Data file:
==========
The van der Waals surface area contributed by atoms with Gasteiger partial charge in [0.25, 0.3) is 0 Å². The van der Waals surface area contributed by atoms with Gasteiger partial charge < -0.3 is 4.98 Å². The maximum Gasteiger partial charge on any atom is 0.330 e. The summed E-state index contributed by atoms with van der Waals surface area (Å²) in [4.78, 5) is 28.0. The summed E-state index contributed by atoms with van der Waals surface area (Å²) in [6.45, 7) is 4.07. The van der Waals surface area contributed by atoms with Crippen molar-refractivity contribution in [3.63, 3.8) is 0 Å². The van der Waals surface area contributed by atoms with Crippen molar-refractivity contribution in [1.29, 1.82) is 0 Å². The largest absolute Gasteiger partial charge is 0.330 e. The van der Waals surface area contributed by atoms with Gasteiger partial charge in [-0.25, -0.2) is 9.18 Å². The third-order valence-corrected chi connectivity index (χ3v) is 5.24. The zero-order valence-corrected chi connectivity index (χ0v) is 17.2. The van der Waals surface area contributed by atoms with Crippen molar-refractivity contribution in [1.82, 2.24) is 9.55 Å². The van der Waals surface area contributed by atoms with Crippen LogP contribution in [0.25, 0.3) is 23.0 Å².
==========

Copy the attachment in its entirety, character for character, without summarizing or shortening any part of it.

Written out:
The van der Waals surface area contributed by atoms with Gasteiger partial charge in [0.25, 0.3) is 0 Å². The van der Waals surface area contributed by atoms with Gasteiger partial charge < -0.3 is 4.98 Å². The maximum Gasteiger partial charge on any atom is 0.330 e. The summed E-state index contributed by atoms with van der Waals surface area (Å²) in [4.78, 5) is 28.0. The summed E-state index contributed by atoms with van der Waals surface area (Å²) in [6.45, 7) is 4.07. The van der Waals surface area contributed by atoms with Crippen molar-refractivity contribution in [3.63, 3.8) is 0 Å². The van der Waals surface area contributed by atoms with Crippen molar-refractivity contribution in [1.29, 1.82) is 0 Å². The largest absolute Gasteiger partial charge is 0.330 e. The van der Waals surface area contributed by atoms with Gasteiger partial charge in [-0.25, -0.2) is 9.18 Å². The third-order valence-corrected chi connectivity index (χ3v) is 5.24. The zero-order valence-corrected chi connectivity index (χ0v) is 17.2. The van der Waals surface area contributed by atoms with Crippen molar-refractivity contribution in [1.82, 2.24) is 9.55 Å². The van der Waals surface area contributed by atoms with Crippen LogP contribution in [0.25, 0.3) is 23.0 Å².